And then, jesus! We have to go through one and a half hours of Steve’s attempts to humanise Diana, to make her fit in in “proper English society,” to disguise her identity and individuality. He makes her change clothes, he teaches her how to dance, he even introduces her to the carnal pleasures of the human flesh (yikes.) He tries to stop any honorable attempt she makes to fight back against the Germans, it is later implied that it is justified because he just knows more about how the human war works: one must go through endless chains of bureaucracy. But it is explained that all men, even Steve, are under the influence of Ades, they are corrupted. Steve’s incompetence is the result of evil, he is actually a hero too, a human hero. He is the spark that incites the flame within Diana, the spark that unleashes her God powers. The spark that kills Ades. The “godkiller”. The film just seems to be saying that “human nature, a masculine nature, is perfectly peaceful; only the Gods seem to be the ones intruding in this seemingly perfect nature. And thank god Steve was around, even if he was around dying, otherwise Diana wouldn’t have done it on her own.”

And let us thank Jenkins for making Ades a man too. This way we have a binary opposite that reinforces the femenine heroic in Diana. The devil, temptation himself, the one who corrupts mankind, is male; because how dangerous it would have been if it was to be a woman. If you are going to make a female empowering film, make sure to have a male villain, make sure you give her an incompetent but hot and good-hearted helper, make sure she shines like a lighthouse in the middle of corruption. So her power is great, so there is no female to female confrontation, so the film runs safe. Because this film is not about femininity, no. This film is not about female power. This film is not about what women want to see on screen, nor how they want to be represented on in. This film is a wildcard, an effort on inclusivity, a reason to justify the 15 male-led superhero films that will precede it. Diana wears a (almost non existent) garment that resembles the one of the ancient greek soldiers, sculpting her figure with a hard armour in the same way men have always sculpted their gods: they immortalise them in stone, they create a distance between the human and divine, flesh and marble, between what can be achievable and the impossible. Me, a woman, could never wish to be the Wonder Woman of the future in the same way I could wish to be a Bruce Wayne. One day, we will go to the cinema to watch a film about a super Woman, a real Woman like me. With corrupted thoughts and carnal desires, a Woman that is both good and evil, that is human. A woman that will utilize her feminie power in its full capacity and she will be smart, funny, and Wonderful. Until then, Wonder Woman is just not enough.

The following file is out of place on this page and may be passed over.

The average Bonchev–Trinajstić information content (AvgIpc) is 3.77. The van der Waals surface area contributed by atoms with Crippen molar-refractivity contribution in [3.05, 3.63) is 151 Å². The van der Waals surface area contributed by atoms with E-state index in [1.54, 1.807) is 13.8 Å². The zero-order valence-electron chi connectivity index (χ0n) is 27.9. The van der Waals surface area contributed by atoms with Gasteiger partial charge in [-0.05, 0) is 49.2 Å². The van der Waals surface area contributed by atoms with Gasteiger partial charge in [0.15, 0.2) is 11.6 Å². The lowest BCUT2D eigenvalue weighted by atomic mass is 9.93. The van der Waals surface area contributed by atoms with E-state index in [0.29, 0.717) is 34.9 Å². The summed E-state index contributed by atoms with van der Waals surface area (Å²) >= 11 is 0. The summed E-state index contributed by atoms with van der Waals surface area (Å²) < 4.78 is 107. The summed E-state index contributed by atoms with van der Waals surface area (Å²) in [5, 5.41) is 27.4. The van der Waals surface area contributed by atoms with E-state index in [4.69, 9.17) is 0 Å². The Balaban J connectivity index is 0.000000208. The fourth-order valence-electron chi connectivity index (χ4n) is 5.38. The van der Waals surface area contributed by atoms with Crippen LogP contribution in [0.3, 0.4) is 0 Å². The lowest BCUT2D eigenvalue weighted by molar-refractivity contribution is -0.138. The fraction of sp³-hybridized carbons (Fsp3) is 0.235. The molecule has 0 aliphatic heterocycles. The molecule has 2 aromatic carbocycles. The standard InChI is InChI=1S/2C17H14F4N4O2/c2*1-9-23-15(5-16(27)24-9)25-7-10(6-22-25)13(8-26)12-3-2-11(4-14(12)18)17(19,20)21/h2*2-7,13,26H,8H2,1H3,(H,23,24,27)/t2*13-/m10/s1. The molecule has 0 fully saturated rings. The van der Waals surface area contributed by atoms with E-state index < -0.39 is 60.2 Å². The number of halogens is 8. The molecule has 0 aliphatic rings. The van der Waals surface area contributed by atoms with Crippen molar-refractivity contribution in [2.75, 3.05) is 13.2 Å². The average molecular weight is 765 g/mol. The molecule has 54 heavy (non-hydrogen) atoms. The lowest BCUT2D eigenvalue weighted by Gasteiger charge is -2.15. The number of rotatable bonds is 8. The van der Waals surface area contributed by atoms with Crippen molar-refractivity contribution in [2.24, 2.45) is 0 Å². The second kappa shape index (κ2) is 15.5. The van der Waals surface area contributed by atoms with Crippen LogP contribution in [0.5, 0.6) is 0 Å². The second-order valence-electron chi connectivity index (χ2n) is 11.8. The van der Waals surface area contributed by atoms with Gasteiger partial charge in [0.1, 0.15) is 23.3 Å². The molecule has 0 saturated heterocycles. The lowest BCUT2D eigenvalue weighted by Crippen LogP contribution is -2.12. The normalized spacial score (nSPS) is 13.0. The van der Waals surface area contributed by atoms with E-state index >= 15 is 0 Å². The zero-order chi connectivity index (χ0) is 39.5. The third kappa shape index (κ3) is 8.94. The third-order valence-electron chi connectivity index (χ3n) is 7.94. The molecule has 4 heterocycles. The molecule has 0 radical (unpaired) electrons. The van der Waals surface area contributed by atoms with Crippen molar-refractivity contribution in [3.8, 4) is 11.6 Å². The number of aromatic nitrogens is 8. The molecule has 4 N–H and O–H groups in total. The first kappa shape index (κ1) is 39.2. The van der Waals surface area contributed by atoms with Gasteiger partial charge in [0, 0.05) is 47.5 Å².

That's all great and thanks but the real deets now!

Amazing movie. I laughed, I cried, I cried again. Would highly recommend and can't wait for the sequel to come out later this year.


Rhiannon viewed the film in 2D setting at home on Blu Ray on an LG Smart TV.